Carrigaholt (Co. Clare / Southwest)
Carrigaholt (Carraig an Chabaltaigh – “Rock of the Fleet”) (pop3000) is a historic fishing port on a fine bay at the mouth of the Shannon Estuary. It is an attractive little town with not too many tourists, several great pubs and a couple of good eateries.
Carrigaholt Castle is a C15th Tower House with impressive ivied battlements and a murder hole just inside the entrance. (Photo by GiollaUidir)
According to Lewis (1837) it was known as “Carrick-an-Outagh, or ‘the Ulsterman’s Rock’, said to have been built by a native of the county of Down“; whoever erected it originally, it was the C16th residence of the MacMahon chieftains of the Corcabascin peninsula.
Teige Caech (“the shortsighted”) MacMahon refused aid to seven Spanish Armada ships sheltering in the bay in 1588, but the castle was nonetheless besieged by Crown forces under Sir Conyers Clifford, albeit inconclusively.
The stronghold was taken the following year after four days of fighting by Donogh O’Brien, 4th Earl of Thomond, who, in breach of the surrender terms, had all the defenders hanged; his great grandnephew, Daniel O’Brien, 3rd Viscount Clare, lived here when he famously recruited the Yellow Dragoons in the Jacobite cause during the Williamite War.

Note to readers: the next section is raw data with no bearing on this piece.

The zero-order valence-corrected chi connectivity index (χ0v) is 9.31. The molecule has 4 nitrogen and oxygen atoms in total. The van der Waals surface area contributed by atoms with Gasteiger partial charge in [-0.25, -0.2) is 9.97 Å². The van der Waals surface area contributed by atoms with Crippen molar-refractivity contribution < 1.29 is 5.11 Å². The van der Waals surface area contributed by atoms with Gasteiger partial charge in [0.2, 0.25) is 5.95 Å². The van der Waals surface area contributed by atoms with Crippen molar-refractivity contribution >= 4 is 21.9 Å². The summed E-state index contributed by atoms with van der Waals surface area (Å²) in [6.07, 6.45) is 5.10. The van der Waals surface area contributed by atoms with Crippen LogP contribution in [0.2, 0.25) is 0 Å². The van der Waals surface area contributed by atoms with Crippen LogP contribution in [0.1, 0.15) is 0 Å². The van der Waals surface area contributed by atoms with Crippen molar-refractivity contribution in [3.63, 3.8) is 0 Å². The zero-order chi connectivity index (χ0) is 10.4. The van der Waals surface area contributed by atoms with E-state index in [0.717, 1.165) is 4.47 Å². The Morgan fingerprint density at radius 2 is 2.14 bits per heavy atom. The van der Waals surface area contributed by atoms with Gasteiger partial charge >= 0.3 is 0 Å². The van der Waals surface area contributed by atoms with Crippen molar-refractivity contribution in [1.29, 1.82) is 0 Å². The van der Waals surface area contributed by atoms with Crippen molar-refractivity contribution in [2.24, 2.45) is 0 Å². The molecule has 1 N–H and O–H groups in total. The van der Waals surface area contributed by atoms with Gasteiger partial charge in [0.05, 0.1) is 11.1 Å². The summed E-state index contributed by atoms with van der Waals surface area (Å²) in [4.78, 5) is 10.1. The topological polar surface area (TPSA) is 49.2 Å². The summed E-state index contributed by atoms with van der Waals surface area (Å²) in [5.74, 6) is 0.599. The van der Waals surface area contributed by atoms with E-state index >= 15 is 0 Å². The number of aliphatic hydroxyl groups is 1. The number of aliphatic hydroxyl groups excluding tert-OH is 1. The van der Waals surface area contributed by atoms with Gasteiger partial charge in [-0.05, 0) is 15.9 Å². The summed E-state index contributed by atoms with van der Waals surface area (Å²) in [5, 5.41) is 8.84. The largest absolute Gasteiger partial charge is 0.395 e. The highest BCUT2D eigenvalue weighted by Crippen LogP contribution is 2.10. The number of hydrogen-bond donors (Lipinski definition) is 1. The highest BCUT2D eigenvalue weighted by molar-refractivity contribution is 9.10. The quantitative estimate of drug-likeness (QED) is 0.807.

The castle was the residence of the Burton family from c.1700 for almost two centuries.
The Long Dock pub on West Street has stone walls, flagstone floors, wooden tables and warm fires, giving it a vaguely medieval but nonetheless cosy atmosphere, and provides a great selection of seafood – indeed, it has received the “Pub Lunch Award” from the Irish Fisheries Board. It also has regular traditional music sessions in the evenings.
Carrigaholt Pier & Beach, half a kilometre to the east of the village, is an ideal location for bottom fishing for dab, flounder and dogfish using crab, fishbait and lugworm. Conger can be taken on the outer wall of the pier.
The Dolphin Watch companyoffers 2-hour boat trips to observe the local Bottlenose dolphins and sea birds, and with luck see some whales
The Glencarrig B&B and Sea-Angling Centre, a big old house on the beach 1½ miles south-west of Carrigaholt, can handle parties of up to 8 at a time. Owners Luke and Mary Aston are delightful hosts.
The Loop Head Peninsula
The Loop Head Peninsula is a relatively little visited area of strikingly unspoilt beauty. Although not officially a Gaeltacht area, a good deal of Irish is spoken.